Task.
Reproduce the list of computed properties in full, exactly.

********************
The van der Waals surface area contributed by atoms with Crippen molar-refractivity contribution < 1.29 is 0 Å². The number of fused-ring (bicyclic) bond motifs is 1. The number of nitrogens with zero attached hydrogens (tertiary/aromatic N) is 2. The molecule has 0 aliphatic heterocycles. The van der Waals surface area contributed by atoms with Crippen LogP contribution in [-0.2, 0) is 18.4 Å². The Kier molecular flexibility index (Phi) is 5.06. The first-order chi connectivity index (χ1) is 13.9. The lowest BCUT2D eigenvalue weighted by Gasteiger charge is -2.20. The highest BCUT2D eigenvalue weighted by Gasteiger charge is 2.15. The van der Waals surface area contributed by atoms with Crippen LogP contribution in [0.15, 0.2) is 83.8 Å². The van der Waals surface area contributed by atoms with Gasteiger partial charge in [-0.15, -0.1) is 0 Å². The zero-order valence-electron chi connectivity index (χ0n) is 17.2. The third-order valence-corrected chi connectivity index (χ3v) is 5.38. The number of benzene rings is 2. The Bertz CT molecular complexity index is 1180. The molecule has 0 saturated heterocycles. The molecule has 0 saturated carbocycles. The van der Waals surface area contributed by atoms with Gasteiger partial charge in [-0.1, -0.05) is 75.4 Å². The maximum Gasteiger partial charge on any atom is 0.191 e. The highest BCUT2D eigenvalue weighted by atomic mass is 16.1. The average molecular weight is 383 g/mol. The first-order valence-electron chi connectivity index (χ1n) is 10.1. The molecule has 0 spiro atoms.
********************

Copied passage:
The van der Waals surface area contributed by atoms with Crippen molar-refractivity contribution < 1.29 is 0 Å². The number of fused-ring (bicyclic) bond motifs is 1. The number of nitrogens with zero attached hydrogens (tertiary/aromatic N) is 2. The molecule has 0 aliphatic heterocycles. The van der Waals surface area contributed by atoms with Crippen LogP contribution in [-0.2, 0) is 18.4 Å². The Kier molecular flexibility index (Phi) is 5.06. The first-order chi connectivity index (χ1) is 13.9. The lowest BCUT2D eigenvalue weighted by Gasteiger charge is -2.20. The highest BCUT2D eigenvalue weighted by Gasteiger charge is 2.15. The van der Waals surface area contributed by atoms with Crippen LogP contribution in [0.15, 0.2) is 83.8 Å². The van der Waals surface area contributed by atoms with Gasteiger partial charge in [-0.15, -0.1) is 0 Å². The zero-order valence-electron chi connectivity index (χ0n) is 17.2. The third-order valence-corrected chi connectivity index (χ3v) is 5.38. The number of benzene rings is 2. The Bertz CT molecular complexity index is 1180. The molecule has 0 saturated heterocycles. The molecule has 0 saturated carbocycles. The van der Waals surface area contributed by atoms with Gasteiger partial charge in [-0.1, -0.05) is 75.4 Å². The maximum Gasteiger partial charge on any atom is 0.191 e. The highest BCUT2D eigenvalue weighted by atomic mass is 16.1. The average molecular weight is 383 g/mol. The first-order valence-electron chi connectivity index (χ1n) is 10.1. The molecule has 0 spiro atoms.